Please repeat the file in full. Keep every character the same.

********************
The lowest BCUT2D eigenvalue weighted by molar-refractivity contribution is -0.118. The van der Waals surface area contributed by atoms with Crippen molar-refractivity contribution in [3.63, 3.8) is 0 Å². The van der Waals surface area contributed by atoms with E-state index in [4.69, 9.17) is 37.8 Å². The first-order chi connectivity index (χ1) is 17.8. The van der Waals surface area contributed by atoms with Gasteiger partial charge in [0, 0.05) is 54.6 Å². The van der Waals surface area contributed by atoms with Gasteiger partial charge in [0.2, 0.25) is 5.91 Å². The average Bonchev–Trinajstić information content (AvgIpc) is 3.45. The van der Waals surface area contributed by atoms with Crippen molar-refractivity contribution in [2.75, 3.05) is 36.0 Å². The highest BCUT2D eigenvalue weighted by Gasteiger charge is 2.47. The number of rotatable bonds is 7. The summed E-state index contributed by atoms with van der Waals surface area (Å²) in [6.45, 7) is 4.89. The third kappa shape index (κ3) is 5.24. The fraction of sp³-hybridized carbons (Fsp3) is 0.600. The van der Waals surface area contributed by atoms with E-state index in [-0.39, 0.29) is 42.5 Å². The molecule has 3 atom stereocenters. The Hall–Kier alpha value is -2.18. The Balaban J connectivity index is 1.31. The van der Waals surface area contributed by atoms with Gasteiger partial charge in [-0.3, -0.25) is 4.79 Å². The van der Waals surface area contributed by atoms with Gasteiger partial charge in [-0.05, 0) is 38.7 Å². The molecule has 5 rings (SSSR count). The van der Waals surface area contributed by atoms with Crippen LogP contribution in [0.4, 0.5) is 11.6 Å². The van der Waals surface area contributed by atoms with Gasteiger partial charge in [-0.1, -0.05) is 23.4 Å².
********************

The lowest BCUT2D eigenvalue weighted by molar-refractivity contribution is -0.118. The van der Waals surface area contributed by atoms with Crippen molar-refractivity contribution in [3.63, 3.8) is 0 Å². The van der Waals surface area contributed by atoms with E-state index in [4.69, 9.17) is 37.8 Å². The first-order chi connectivity index (χ1) is 17.8. The van der Waals surface area contributed by atoms with Gasteiger partial charge in [0, 0.05) is 54.6 Å². The van der Waals surface area contributed by atoms with Gasteiger partial charge in [0.2, 0.25) is 5.91 Å². The average Bonchev–Trinajstić information content (AvgIpc) is 3.45. The van der Waals surface area contributed by atoms with Crippen molar-refractivity contribution in [2.75, 3.05) is 36.0 Å². The highest BCUT2D eigenvalue weighted by Gasteiger charge is 2.47. The number of rotatable bonds is 7. The summed E-state index contributed by atoms with van der Waals surface area (Å²) in [6.45, 7) is 4.89. The third kappa shape index (κ3) is 5.24. The fraction of sp³-hybridized carbons (Fsp3) is 0.600. The van der Waals surface area contributed by atoms with E-state index in [-0.39, 0.29) is 42.5 Å². The molecule has 3 atom stereocenters. The Hall–Kier alpha value is -2.18. The Balaban J connectivity index is 1.31. The van der Waals surface area contributed by atoms with Gasteiger partial charge in [-0.3, -0.25) is 4.79 Å². The van der Waals surface area contributed by atoms with Gasteiger partial charge in [-0.05, 0) is 38.7 Å². The molecule has 5 rings (SSSR count). The van der Waals surface area contributed by atoms with Crippen LogP contribution in [0.4, 0.5) is 11.6 Å². The van der Waals surface area contributed by atoms with Gasteiger partial charge in [-0.1, -0.05) is 23.4 Å².